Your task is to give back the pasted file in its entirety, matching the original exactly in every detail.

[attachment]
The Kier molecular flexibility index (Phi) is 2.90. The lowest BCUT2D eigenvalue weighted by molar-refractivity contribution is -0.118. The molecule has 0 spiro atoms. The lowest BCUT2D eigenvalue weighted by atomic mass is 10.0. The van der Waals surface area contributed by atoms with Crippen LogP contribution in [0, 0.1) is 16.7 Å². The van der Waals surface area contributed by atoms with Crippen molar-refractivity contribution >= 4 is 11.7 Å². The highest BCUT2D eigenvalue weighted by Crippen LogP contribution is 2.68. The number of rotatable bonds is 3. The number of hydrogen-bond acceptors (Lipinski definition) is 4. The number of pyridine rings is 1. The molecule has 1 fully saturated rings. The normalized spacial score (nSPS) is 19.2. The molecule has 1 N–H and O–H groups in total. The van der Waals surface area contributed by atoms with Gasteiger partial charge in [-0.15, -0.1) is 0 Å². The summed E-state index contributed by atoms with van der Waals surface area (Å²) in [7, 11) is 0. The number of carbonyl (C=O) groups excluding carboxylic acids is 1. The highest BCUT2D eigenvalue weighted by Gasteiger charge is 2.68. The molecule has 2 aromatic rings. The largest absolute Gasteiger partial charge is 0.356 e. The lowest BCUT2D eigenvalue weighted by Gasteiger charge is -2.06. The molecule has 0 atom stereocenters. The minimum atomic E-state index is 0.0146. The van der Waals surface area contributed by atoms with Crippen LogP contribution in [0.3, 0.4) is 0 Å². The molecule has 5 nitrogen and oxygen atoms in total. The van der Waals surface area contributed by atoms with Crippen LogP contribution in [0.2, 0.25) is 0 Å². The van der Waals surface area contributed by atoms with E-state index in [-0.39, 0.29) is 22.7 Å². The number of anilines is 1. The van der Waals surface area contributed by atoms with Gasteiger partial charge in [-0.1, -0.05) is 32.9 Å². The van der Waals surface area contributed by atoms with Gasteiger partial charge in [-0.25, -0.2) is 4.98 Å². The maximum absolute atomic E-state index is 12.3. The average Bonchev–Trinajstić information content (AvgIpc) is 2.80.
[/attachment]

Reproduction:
The Kier molecular flexibility index (Phi) is 2.90. The lowest BCUT2D eigenvalue weighted by molar-refractivity contribution is -0.118. The molecule has 0 spiro atoms. The lowest BCUT2D eigenvalue weighted by atomic mass is 10.0. The van der Waals surface area contributed by atoms with Crippen LogP contribution in [0, 0.1) is 16.7 Å². The van der Waals surface area contributed by atoms with Crippen molar-refractivity contribution >= 4 is 11.7 Å². The highest BCUT2D eigenvalue weighted by Crippen LogP contribution is 2.68. The number of rotatable bonds is 3. The number of hydrogen-bond acceptors (Lipinski definition) is 4. The number of pyridine rings is 1. The molecule has 1 fully saturated rings. The normalized spacial score (nSPS) is 19.2. The molecule has 1 N–H and O–H groups in total. The van der Waals surface area contributed by atoms with Gasteiger partial charge in [-0.15, -0.1) is 0 Å². The summed E-state index contributed by atoms with van der Waals surface area (Å²) in [7, 11) is 0. The number of carbonyl (C=O) groups excluding carboxylic acids is 1. The highest BCUT2D eigenvalue weighted by Gasteiger charge is 2.68. The molecule has 2 aromatic rings. The largest absolute Gasteiger partial charge is 0.356 e. The lowest BCUT2D eigenvalue weighted by Gasteiger charge is -2.06. The molecule has 0 atom stereocenters. The minimum atomic E-state index is 0.0146. The van der Waals surface area contributed by atoms with Crippen LogP contribution in [0.3, 0.4) is 0 Å². The molecule has 5 nitrogen and oxygen atoms in total. The van der Waals surface area contributed by atoms with Crippen LogP contribution in [0.2, 0.25) is 0 Å². The van der Waals surface area contributed by atoms with E-state index in [-0.39, 0.29) is 22.7 Å². The number of anilines is 1. The van der Waals surface area contributed by atoms with Gasteiger partial charge in [-0.1, -0.05) is 32.9 Å². The van der Waals surface area contributed by atoms with Gasteiger partial charge in [-0.25, -0.2) is 4.98 Å². The maximum absolute atomic E-state index is 12.3. The average Bonchev–Trinajstić information content (AvgIpc) is 2.80.